WASHINGTON — The Department of Defense is making significant progress locking down sensitive networks amid cyber challenges from foreign adversaries bent on gaining access to intel, a report from a federal watchdog shows.

The department as of January recorded compliance at 70% or higher in implementing four select protections for controlled unclassified information, which may include data tied to critical technologies or the development and operation of weapons and defense infrastructure, according to the Government Accountability Office.

Pentagon networks store massive amounts of data and are under constant threat of attack from competitors such as Russia, China, Iran and North Korea. Russia’s assault on Ukraine is adding to concerns about U.S. cybersecurity, as federal officials and other experts warn of Moscow’s malicious cyber history and reach in the digital domain. A breach of CUI systems, and the widespread dissemination or theft of the information, could pose real risks to U.S. security.

“Safeguarding federal computer systems has been a longstanding concern,” the GAO wrote in a May 19 memo to congressional committees. “Underscoring the importance of this issue, we have included cybersecurity on our high-risk list since 1997.”

The accountability office’s evaluation, published Thursday, found that while no entity was fully compliant with key CUI cybersecurity requirements, the Pentagon is moving in the right direction. The GAO from May 2021 to May 2022 focused on some 2,900 CUI systems, most of which are owned by the Army, Air Force, Navy, Marine Corps and the Defense Health Agency.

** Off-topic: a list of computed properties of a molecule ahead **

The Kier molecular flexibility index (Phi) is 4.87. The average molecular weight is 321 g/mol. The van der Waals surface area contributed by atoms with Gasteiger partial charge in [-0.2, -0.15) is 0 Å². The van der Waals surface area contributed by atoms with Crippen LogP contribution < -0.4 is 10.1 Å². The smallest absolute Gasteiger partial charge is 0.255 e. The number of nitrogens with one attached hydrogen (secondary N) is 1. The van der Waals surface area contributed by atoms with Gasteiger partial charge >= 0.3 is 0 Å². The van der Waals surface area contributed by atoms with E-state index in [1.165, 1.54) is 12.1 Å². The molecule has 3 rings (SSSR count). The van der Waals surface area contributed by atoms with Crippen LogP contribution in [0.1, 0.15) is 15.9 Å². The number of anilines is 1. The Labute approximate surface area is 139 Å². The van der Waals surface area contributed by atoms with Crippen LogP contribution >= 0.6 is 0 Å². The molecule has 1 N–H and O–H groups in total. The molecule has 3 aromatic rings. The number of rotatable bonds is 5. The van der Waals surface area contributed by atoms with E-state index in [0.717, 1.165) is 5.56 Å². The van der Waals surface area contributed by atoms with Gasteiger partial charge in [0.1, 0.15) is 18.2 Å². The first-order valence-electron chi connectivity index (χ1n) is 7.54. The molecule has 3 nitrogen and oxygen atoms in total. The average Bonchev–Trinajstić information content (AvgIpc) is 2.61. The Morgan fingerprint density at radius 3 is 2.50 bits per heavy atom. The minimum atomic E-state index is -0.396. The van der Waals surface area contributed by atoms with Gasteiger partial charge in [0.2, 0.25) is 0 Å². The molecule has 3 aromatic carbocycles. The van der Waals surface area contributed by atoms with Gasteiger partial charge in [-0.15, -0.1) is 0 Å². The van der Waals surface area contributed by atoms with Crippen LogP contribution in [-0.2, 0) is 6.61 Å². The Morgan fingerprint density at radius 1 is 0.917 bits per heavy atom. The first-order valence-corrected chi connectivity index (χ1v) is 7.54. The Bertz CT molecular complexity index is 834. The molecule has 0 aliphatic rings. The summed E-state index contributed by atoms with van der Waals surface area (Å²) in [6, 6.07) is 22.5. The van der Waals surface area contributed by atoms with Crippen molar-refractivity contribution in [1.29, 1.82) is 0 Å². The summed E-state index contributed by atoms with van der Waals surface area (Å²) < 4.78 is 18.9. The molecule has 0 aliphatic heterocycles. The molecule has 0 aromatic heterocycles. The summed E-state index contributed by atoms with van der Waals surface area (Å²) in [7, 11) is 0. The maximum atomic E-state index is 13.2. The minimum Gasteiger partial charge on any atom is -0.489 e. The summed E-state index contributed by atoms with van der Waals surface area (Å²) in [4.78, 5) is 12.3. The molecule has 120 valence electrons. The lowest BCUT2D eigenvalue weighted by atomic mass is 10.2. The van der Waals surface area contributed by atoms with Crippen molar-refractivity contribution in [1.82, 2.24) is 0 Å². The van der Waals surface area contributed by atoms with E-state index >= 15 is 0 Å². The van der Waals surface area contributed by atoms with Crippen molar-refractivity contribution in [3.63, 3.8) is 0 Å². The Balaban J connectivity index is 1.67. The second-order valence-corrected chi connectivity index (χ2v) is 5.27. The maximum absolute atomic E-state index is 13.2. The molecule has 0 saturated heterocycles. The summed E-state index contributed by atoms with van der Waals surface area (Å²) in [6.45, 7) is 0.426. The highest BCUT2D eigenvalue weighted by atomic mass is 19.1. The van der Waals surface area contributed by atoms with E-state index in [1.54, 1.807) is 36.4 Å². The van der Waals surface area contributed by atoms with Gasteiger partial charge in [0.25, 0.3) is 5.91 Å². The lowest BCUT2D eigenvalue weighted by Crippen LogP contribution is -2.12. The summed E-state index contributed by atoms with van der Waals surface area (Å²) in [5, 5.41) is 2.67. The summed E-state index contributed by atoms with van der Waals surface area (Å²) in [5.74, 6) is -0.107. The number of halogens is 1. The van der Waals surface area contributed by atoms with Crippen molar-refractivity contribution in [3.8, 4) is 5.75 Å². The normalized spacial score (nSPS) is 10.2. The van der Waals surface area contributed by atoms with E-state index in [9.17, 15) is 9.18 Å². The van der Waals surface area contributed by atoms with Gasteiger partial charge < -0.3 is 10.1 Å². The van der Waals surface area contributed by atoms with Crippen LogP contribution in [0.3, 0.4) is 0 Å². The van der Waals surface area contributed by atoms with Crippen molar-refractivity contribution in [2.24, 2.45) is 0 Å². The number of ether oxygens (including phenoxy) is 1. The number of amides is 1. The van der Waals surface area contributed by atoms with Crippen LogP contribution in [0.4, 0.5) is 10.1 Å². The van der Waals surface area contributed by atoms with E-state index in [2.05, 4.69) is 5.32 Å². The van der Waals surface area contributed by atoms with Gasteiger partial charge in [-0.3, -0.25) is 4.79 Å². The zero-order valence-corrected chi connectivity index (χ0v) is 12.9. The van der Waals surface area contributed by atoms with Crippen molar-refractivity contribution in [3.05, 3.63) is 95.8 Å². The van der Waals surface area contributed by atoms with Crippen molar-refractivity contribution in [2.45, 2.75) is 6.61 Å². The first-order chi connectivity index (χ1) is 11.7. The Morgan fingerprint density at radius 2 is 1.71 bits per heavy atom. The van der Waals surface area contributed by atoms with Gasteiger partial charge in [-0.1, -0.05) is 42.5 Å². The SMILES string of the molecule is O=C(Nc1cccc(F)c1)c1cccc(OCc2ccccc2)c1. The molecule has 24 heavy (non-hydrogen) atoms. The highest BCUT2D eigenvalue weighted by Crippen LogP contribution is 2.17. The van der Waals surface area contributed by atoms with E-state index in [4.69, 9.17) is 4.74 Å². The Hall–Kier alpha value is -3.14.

The official responsible for department-wide security of CUI systems is the chief information officer, currently John Sherman. The GAO in its report said the information office “has taken recent action to address” the issues and noted the department has kept tabs on progress.

The GAO audit included no formal recommendations or fixes for the Pentagon to pursue. Sherman in a pre-publication letter in late April acknowledged the watchdog’s analysis and stood by his office’s work.

“As noted within the report, the Department has taken action to work with DoD components to ensure implementation of the appropriate security measures for CUI systems,” Sherman wrote.

Colin Demarest was a reporter at C4ISRNET, where he covered military networks, cyber and IT. Colin had previously covered the Department of Energy and its National Nuclear Security Administration — namely Cold War cleanup and nuclear weapons development — for a daily newspaper in South Carolina. Colin is also an award-winning photographer.

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